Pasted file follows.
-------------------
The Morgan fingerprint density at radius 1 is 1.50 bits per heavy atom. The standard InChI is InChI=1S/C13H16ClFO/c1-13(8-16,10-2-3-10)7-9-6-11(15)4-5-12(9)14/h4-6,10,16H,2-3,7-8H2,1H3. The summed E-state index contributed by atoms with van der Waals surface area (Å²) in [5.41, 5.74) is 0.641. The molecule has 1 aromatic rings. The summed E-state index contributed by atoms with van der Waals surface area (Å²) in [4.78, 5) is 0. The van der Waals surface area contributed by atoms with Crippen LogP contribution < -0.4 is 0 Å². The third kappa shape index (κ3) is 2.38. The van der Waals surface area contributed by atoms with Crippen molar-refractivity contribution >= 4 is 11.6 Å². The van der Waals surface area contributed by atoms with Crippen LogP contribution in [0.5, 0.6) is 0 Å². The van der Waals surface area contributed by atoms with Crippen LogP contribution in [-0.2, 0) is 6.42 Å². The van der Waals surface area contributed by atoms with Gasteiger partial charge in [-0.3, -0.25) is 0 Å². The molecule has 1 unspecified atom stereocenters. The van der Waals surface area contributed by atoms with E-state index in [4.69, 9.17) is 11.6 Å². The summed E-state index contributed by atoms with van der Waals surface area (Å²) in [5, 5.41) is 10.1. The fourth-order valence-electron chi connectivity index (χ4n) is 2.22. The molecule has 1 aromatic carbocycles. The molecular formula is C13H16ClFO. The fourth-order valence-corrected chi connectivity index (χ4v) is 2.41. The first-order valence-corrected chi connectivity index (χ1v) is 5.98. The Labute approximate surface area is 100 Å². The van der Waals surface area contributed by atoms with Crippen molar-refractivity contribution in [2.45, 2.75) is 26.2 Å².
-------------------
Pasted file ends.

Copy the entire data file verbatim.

The Morgan fingerprint density at radius 1 is 1.50 bits per heavy atom. The standard InChI is InChI=1S/C13H16ClFO/c1-13(8-16,10-2-3-10)7-9-6-11(15)4-5-12(9)14/h4-6,10,16H,2-3,7-8H2,1H3. The summed E-state index contributed by atoms with van der Waals surface area (Å²) in [5.41, 5.74) is 0.641. The molecule has 1 aromatic rings. The summed E-state index contributed by atoms with van der Waals surface area (Å²) in [4.78, 5) is 0. The van der Waals surface area contributed by atoms with Crippen LogP contribution < -0.4 is 0 Å². The third kappa shape index (κ3) is 2.38. The van der Waals surface area contributed by atoms with Crippen molar-refractivity contribution >= 4 is 11.6 Å². The van der Waals surface area contributed by atoms with Crippen LogP contribution in [0.5, 0.6) is 0 Å². The van der Waals surface area contributed by atoms with Crippen LogP contribution in [-0.2, 0) is 6.42 Å². The van der Waals surface area contributed by atoms with Gasteiger partial charge in [-0.3, -0.25) is 0 Å². The molecule has 1 unspecified atom stereocenters. The van der Waals surface area contributed by atoms with E-state index in [4.69, 9.17) is 11.6 Å². The summed E-state index contributed by atoms with van der Waals surface area (Å²) in [5, 5.41) is 10.1. The fourth-order valence-electron chi connectivity index (χ4n) is 2.22. The molecule has 1 aromatic carbocycles. The molecular formula is C13H16ClFO. The fourth-order valence-corrected chi connectivity index (χ4v) is 2.41. The first-order valence-corrected chi connectivity index (χ1v) is 5.98. The Labute approximate surface area is 100 Å². The van der Waals surface area contributed by atoms with Crippen molar-refractivity contribution in [2.45, 2.75) is 26.2 Å².